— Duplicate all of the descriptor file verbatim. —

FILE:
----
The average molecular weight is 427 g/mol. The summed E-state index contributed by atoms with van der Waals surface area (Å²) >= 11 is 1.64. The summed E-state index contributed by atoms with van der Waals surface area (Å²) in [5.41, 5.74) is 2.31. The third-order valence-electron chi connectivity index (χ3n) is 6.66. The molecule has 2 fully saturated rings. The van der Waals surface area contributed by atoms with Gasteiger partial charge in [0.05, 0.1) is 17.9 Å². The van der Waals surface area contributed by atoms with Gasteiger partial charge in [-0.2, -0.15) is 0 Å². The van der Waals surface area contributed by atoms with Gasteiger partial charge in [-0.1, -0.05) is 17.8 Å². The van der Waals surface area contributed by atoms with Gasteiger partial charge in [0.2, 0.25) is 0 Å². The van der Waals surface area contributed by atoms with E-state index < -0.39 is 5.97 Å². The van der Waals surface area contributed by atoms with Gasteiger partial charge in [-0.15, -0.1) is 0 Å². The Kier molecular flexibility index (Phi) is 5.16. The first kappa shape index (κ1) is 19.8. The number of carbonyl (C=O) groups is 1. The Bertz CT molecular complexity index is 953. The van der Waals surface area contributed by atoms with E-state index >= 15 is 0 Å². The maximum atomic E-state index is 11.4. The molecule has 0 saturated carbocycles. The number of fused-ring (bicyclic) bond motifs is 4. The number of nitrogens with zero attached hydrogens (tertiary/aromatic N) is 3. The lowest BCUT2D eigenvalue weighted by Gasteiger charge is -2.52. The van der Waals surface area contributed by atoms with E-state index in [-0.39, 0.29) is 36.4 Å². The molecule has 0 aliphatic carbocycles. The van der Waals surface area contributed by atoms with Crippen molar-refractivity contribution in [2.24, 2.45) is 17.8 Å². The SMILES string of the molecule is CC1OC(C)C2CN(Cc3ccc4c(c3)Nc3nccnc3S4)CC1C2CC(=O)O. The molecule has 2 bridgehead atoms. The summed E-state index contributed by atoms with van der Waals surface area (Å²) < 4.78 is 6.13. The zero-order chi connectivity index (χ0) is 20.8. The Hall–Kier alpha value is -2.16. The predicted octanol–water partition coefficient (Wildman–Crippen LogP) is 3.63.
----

The average molecular weight is 427 g/mol. The summed E-state index contributed by atoms with van der Waals surface area (Å²) >= 11 is 1.64. The summed E-state index contributed by atoms with van der Waals surface area (Å²) in [5.41, 5.74) is 2.31. The third-order valence-electron chi connectivity index (χ3n) is 6.66. The molecule has 2 fully saturated rings. The van der Waals surface area contributed by atoms with Gasteiger partial charge in [0.05, 0.1) is 17.9 Å². The van der Waals surface area contributed by atoms with Gasteiger partial charge in [-0.2, -0.15) is 0 Å². The van der Waals surface area contributed by atoms with Gasteiger partial charge in [-0.1, -0.05) is 17.8 Å². The van der Waals surface area contributed by atoms with Gasteiger partial charge in [0.2, 0.25) is 0 Å². The van der Waals surface area contributed by atoms with E-state index < -0.39 is 5.97 Å². The van der Waals surface area contributed by atoms with Gasteiger partial charge in [-0.15, -0.1) is 0 Å². The Kier molecular flexibility index (Phi) is 5.16. The first kappa shape index (κ1) is 19.8. The number of carbonyl (C=O) groups is 1. The Bertz CT molecular complexity index is 953. The van der Waals surface area contributed by atoms with E-state index >= 15 is 0 Å². The maximum atomic E-state index is 11.4. The molecule has 0 saturated carbocycles. The number of fused-ring (bicyclic) bond motifs is 4. The number of nitrogens with zero attached hydrogens (tertiary/aromatic N) is 3. The lowest BCUT2D eigenvalue weighted by Gasteiger charge is -2.52. The van der Waals surface area contributed by atoms with E-state index in [-0.39, 0.29) is 36.4 Å². The molecule has 0 aliphatic carbocycles. The van der Waals surface area contributed by atoms with Crippen molar-refractivity contribution in [2.24, 2.45) is 17.8 Å². The SMILES string of the molecule is CC1OC(C)C2CN(Cc3ccc4c(c3)Nc3nccnc3S4)CC1C2CC(=O)O. The molecule has 2 bridgehead atoms. The summed E-state index contributed by atoms with van der Waals surface area (Å²) < 4.78 is 6.13. The zero-order chi connectivity index (χ0) is 20.8. The Hall–Kier alpha value is -2.16. The predicted octanol–water partition coefficient (Wildman–Crippen LogP) is 3.63.